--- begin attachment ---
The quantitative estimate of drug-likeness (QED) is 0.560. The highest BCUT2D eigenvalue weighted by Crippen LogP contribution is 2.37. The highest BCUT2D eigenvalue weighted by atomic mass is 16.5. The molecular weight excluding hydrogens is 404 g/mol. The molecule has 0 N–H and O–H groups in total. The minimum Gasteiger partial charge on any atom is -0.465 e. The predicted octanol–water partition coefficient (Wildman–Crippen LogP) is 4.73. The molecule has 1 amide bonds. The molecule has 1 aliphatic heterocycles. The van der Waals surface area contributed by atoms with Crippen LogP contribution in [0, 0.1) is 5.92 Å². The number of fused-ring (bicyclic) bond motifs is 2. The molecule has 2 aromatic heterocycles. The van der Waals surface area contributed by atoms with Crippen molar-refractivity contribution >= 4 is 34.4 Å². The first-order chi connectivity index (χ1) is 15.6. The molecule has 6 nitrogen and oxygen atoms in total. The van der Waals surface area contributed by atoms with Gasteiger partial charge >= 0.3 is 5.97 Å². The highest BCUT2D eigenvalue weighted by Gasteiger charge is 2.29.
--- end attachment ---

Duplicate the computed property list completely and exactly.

The quantitative estimate of drug-likeness (QED) is 0.560. The highest BCUT2D eigenvalue weighted by Crippen LogP contribution is 2.37. The highest BCUT2D eigenvalue weighted by atomic mass is 16.5. The molecular weight excluding hydrogens is 404 g/mol. The molecule has 0 N–H and O–H groups in total. The minimum Gasteiger partial charge on any atom is -0.465 e. The predicted octanol–water partition coefficient (Wildman–Crippen LogP) is 4.73. The molecule has 1 amide bonds. The molecule has 1 aliphatic heterocycles. The van der Waals surface area contributed by atoms with Crippen LogP contribution in [0, 0.1) is 5.92 Å². The number of fused-ring (bicyclic) bond motifs is 2. The molecule has 2 aromatic heterocycles. The van der Waals surface area contributed by atoms with Crippen molar-refractivity contribution >= 4 is 34.4 Å². The first-order chi connectivity index (χ1) is 15.6. The molecule has 6 nitrogen and oxygen atoms in total. The van der Waals surface area contributed by atoms with Gasteiger partial charge >= 0.3 is 5.97 Å². The highest BCUT2D eigenvalue weighted by Gasteiger charge is 2.29.